Source: Review copy
Publication: 22 August from Pan MacMillan
It’s 1926 and Anna Darton is on the run from a terrible crime she was forced into committing. Alone and scared in London, salvation comes in the form of Nancy, a sassy American dancer at the notorious nightclub, the Zip. Re-inventing herself as Vita Casey, Anna becomes part of the line-up and is thrown into a hedonistic world of dancing, parties, flapper girls and fashion.
When she meets the dashing Archie Fenwick, Vita buries her guilty conscience and she believes him when he says he will love her no matter what. But unbeknown to Vita, her secret past is fast catching up with her, and when the people closest to her start getting hurt, she is forced to confront her past or risk losing everything she holds dear.
I’d forgotten how good it feels to lose oneself in an all-encompassing saga. Joanna Rees has written the first book in a trilogy that is reminiscent of Barbara Taylor Bradford at her best.
Set in 1926, the titular Runaway Daughter is Anna Darton, daughter of a cotton mill owner. The mills are going through hard times and unbeknownst to Anna, her father and her cruel and unsavoury brother, Clement, have hatched a plan that will see them right, even although it pretty much guarantees Anna’s enduring unhappiness.
Before they can enact it, however, Anna and her brother have an altercation that leaves Anna with no other option than to run away as far as she can from home.
Almost penniless, Anna will have to reinvent herself and discover her own fortitude if she is to survive in the city of London. Anna has never before lived away from home. She is young, naïve and yet determined not to give in and return home.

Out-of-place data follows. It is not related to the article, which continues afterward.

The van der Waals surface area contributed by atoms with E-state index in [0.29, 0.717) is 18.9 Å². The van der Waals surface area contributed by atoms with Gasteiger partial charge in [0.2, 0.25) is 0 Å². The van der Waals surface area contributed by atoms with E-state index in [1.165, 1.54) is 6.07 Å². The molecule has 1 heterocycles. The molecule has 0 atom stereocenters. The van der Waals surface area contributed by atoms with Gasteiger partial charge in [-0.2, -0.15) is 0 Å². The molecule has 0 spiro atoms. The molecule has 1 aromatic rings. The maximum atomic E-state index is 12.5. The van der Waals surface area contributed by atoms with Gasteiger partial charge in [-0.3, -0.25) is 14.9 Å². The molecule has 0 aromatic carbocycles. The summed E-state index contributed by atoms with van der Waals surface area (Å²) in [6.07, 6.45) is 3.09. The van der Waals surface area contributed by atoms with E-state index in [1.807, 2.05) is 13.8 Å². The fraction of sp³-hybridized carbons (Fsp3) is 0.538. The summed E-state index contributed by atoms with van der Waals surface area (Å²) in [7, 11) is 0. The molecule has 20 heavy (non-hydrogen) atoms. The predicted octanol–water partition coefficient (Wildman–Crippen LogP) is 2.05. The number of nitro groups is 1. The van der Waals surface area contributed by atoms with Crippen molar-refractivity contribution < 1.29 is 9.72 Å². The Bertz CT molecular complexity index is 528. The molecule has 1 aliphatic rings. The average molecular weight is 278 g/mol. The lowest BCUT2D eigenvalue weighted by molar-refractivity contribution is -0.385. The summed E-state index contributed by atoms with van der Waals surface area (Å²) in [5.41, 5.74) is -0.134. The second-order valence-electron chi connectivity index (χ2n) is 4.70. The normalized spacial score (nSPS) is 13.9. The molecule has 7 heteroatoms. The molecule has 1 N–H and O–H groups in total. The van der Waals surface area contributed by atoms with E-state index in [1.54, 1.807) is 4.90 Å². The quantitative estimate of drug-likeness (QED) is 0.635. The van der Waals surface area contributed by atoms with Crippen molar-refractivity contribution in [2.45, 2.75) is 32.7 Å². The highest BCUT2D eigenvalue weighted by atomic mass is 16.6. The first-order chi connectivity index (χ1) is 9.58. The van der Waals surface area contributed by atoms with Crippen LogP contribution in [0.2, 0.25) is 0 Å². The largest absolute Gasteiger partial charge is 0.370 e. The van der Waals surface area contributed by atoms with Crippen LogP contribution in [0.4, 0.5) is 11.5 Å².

Rees draws an excellent picture of 1920’s London that is full of possibilities. Class distinctions were just beginning to erode; women over 21 were not far away from getting the vote and though they did not know it, the country was on the verge of a national strike.
These were heady times when ‘Flappers’ wore short skirts, bobbed their hair, listened to jazz, and flaunted their disdain for what was then considered acceptable behaviour. Anna, or Vita as she restyles herself, is lucky enough to fall in with a group of young women who dance in a nightclub and take Vita under their wing.
What follows is a novel that is part historical fiction, part adventure story and part romantic fiction. It is a story of naivety melded with courage and resilience. With just the right amount of glamour and a touch of seediness, Rees paints a colourful picture of the life and mores of the younger generation of the time and of a country emerging from war to celebrate a new found zest for life.
Rees’ characters are well portrayed, engaging and sufficiently risqué to be interesting. She builds a suspenseful plotline with a strong sense of drama, coupled with the warmth of friendship and more than a hint of sexual attraction.
Verdict: All in all, this is a perfect way to lose yourself in a book and I thoroughly recommend it. Bring on the next in the series. I can’t wait to find out what Vita does next.
Joanna Rees – a.k.a Josie Lloyd is the best-selling author of 15 novels including rom-coms, blockbusters and big hearted adventures such as ‘The Tides of Change’ and ‘A Twist of Fate’. Based in Brighton, Joanna is married to the author Emlyn Rees, with whom she has three daughters. They have co-written seven novels, including the Sunday Times number one bestseller ‘Come Together’, which was translated into twenty-seven languages and made into a film.
They have also written several bestselling parodies of their favourite children’s books, including ‘We’re Going On A Bar Hunt’, ‘The Very Hungover Caterpillar’ and ‘The Teenager Who Came To Tea’, as well as ‘Twas the Fight Before Christmas’ and ‘Shabby: The Jolly British Guide to Stress-Free Living’. With over twenty years as a published author, Joanna still loves writing every day, in between walking with Emlyn and their beloved sprollie, Ziggy along the seafront and over the downs – and sometimes to the pub. A bit of a show-off at heart, she plays the piano – particularly duets and she adores going to see West End musicals. The Stitch In Time trilogy is her first foray into writing anything historical and basically an excuse to channel her inner flapper girl. She’s currently writing the sequel which is set in Paris in 1928.